DC generator, relative motion of coils

Thread Starter

TheSpArK505

Joined Sep 25, 2013
126
Greetings guys,
I'm stuck with understanding how the relative motion of a coil with respect to the magnetic field produce current. Th reference says if the coil moves parallel to the field then induced EMF is zero, while it's maximum when the coil is perpendicular.

My problem is that I cannot understand nor recognize the parallel movement, actually for me I see when the coil is parallel to the field it produces maximum EMF, pleas help.

Reference :"However, if the conductor moves in parallel with the magnetic field in the case of points A and C no lines of flux are cut and no EMF is induced into the conductor, but if the conductor moves at right angles to the magnetic field as in the case of points B and D, the maximum amount of magnetic flux is cut producing the maximum amount of induced EMF.

1584244920152.png
 

WBahn

Joined Mar 31, 2012
26,398
Jump onto an electron located in the middle of the wire as it goes around.

What force (magnitude and direction) on the electron at Position A? What about at Position C?
 

AlbertHall

Joined Jun 4, 2014
11,506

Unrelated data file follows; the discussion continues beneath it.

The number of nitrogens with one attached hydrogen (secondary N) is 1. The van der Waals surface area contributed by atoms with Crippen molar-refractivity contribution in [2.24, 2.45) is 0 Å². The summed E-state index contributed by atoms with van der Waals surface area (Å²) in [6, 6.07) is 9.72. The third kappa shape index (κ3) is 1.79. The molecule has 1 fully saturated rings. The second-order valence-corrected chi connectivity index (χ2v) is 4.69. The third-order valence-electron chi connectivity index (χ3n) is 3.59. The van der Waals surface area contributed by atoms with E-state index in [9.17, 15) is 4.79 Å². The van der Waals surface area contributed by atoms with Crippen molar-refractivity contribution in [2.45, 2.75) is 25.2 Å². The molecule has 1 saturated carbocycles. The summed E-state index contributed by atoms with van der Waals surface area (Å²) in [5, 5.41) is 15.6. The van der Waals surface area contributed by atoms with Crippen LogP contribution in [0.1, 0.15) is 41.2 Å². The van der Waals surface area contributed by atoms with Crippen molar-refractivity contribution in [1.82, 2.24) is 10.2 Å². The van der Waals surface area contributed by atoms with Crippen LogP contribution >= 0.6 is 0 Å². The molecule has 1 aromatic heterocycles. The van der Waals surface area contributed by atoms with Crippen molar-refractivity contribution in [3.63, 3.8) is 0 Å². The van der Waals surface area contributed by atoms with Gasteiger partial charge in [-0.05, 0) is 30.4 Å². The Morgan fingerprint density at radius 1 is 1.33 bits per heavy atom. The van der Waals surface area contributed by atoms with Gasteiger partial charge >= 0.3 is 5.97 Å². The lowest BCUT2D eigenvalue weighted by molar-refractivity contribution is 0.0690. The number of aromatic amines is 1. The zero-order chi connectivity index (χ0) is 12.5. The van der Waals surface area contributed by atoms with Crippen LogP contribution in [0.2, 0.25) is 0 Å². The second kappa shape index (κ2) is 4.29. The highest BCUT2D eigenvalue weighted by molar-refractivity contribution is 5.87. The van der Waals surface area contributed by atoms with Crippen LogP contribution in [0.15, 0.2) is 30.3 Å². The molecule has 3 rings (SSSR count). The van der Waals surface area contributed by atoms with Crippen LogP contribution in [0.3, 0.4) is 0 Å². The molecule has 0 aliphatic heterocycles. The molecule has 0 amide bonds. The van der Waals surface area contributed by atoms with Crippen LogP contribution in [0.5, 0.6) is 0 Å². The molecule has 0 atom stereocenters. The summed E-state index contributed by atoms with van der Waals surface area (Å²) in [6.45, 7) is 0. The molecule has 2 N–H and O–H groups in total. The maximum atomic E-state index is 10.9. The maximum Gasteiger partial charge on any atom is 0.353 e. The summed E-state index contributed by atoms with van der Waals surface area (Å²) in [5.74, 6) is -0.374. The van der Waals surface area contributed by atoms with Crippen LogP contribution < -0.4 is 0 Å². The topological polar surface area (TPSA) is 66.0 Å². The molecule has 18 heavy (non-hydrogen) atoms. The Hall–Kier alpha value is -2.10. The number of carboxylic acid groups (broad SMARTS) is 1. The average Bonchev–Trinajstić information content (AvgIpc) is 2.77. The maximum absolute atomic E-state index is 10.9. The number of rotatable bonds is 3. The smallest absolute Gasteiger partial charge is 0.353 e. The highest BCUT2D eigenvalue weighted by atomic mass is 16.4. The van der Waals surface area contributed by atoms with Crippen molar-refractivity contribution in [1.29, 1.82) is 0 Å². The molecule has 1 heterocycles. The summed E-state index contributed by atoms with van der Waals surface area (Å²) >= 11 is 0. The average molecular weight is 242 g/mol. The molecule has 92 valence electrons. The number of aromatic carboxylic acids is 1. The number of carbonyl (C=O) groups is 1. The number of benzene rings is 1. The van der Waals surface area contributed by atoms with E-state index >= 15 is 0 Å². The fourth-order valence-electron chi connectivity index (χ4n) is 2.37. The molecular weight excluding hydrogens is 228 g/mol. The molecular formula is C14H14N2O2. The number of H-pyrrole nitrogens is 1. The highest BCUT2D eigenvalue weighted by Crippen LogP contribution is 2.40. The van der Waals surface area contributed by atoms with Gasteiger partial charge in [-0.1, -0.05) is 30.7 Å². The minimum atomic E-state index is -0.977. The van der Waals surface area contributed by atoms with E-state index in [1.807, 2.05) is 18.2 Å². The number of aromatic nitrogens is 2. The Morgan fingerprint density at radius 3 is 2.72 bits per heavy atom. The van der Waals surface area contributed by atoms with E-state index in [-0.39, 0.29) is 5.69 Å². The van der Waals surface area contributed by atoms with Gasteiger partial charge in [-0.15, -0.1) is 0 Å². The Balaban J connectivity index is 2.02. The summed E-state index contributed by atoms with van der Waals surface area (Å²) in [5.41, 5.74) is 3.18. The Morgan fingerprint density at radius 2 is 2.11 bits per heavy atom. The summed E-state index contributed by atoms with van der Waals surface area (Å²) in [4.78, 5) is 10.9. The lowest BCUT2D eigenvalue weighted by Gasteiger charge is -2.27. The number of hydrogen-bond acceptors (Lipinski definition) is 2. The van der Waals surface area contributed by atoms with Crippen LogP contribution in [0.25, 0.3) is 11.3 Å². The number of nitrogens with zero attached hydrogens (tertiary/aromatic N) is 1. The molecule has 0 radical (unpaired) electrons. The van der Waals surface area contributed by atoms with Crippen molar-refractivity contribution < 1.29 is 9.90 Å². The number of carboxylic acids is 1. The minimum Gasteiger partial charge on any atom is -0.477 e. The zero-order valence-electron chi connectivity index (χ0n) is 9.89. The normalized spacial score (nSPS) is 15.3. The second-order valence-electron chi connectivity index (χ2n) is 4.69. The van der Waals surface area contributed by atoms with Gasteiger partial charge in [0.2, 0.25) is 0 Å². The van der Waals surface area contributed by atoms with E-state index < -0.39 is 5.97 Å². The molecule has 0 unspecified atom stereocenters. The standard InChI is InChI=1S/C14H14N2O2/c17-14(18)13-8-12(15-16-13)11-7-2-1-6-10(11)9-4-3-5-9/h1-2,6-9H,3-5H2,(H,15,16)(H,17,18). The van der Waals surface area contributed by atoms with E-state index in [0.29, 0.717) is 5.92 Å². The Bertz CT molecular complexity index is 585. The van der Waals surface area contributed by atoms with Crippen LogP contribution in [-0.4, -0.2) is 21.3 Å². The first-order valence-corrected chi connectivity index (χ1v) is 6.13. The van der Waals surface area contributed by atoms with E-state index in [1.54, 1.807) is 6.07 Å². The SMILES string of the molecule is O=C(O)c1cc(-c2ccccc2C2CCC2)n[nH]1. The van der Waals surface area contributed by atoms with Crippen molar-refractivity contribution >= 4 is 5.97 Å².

Your confusion may stem from the difference between the position of the coil and its movement. In position 'B' the plane of the coil is parallel to the field but the movement is perpendicular.
 

Thread Starter

TheSpArK505

Joined Sep 25, 2013
126
Your confusion may stem from the difference between the position of the coil and its movement. In position 'B' the plane of the coil is parallel to the field but the movement is perpendicular.
is it like the coil movement is the tangent of the coil's rotation, is the below drawing describes the situation?



1584296306482.png
 
Last edited:

crutschow

Joined Mar 14, 2008
27,751
My problem is that I cannot understand nor recognize the parallel movement, actually for me I see when the coil is parallel to the field it produces maximum EMF
But its movement is perpendicular to the field.
It's not the position, it's the movement perpendicular to the field that determines the voltage generated.
 
Last edited:
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